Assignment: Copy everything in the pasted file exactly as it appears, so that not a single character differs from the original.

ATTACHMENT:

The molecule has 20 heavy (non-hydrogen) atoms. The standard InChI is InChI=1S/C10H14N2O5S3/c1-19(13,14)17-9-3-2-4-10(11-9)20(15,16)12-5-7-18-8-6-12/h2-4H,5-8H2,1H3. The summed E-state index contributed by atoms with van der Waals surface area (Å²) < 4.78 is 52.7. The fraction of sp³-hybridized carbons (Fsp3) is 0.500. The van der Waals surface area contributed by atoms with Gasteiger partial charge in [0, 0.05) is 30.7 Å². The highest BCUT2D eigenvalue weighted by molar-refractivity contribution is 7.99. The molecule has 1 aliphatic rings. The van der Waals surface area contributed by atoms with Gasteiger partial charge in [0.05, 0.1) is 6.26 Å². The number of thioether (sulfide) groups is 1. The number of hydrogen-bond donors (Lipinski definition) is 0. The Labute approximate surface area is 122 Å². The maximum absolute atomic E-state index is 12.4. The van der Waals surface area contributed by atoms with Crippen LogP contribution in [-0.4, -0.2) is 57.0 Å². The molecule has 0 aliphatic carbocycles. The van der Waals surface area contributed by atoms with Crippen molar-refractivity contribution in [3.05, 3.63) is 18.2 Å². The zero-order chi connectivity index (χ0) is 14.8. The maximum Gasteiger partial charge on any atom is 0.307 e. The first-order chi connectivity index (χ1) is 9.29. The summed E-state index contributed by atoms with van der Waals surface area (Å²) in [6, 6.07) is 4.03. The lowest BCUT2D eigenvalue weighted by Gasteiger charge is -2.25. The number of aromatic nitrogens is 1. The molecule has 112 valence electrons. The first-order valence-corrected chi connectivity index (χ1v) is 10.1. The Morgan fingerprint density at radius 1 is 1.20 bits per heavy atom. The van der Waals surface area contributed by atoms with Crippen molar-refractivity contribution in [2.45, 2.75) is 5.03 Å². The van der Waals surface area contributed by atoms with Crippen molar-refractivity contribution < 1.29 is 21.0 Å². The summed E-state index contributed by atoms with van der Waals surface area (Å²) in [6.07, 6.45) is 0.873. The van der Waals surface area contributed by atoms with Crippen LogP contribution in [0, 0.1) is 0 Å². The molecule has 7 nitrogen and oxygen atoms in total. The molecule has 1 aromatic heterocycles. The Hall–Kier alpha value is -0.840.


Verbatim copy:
The molecule has 20 heavy (non-hydrogen) atoms. The standard InChI is InChI=1S/C10H14N2O5S3/c1-19(13,14)17-9-3-2-4-10(11-9)20(15,16)12-5-7-18-8-6-12/h2-4H,5-8H2,1H3. The summed E-state index contributed by atoms with van der Waals surface area (Å²) < 4.78 is 52.7. The fraction of sp³-hybridized carbons (Fsp3) is 0.500. The van der Waals surface area contributed by atoms with Gasteiger partial charge in [0, 0.05) is 30.7 Å². The highest BCUT2D eigenvalue weighted by molar-refractivity contribution is 7.99. The molecule has 1 aliphatic rings. The van der Waals surface area contributed by atoms with Gasteiger partial charge in [0.05, 0.1) is 6.26 Å². The number of thioether (sulfide) groups is 1. The number of hydrogen-bond donors (Lipinski definition) is 0. The Labute approximate surface area is 122 Å². The maximum absolute atomic E-state index is 12.4. The van der Waals surface area contributed by atoms with Crippen LogP contribution in [-0.4, -0.2) is 57.0 Å². The molecule has 0 aliphatic carbocycles. The van der Waals surface area contributed by atoms with Crippen molar-refractivity contribution in [3.05, 3.63) is 18.2 Å². The zero-order chi connectivity index (χ0) is 14.8. The maximum Gasteiger partial charge on any atom is 0.307 e. The first-order chi connectivity index (χ1) is 9.29. The summed E-state index contributed by atoms with van der Waals surface area (Å²) in [6, 6.07) is 4.03. The lowest BCUT2D eigenvalue weighted by Gasteiger charge is -2.25. The number of aromatic nitrogens is 1. The molecule has 112 valence electrons. The first-order valence-corrected chi connectivity index (χ1v) is 10.1. The Morgan fingerprint density at radius 1 is 1.20 bits per heavy atom. The van der Waals surface area contributed by atoms with Crippen molar-refractivity contribution in [2.45, 2.75) is 5.03 Å². The van der Waals surface area contributed by atoms with Crippen molar-refractivity contribution < 1.29 is 21.0 Å². The summed E-state index contributed by atoms with van der Waals surface area (Å²) in [6.07, 6.45) is 0.873. The van der Waals surface area contributed by atoms with Crippen LogP contribution in [0, 0.1) is 0 Å². The molecule has 7 nitrogen and oxygen atoms in total. The molecule has 1 aromatic heterocycles. The Hall–Kier alpha value is -0.840.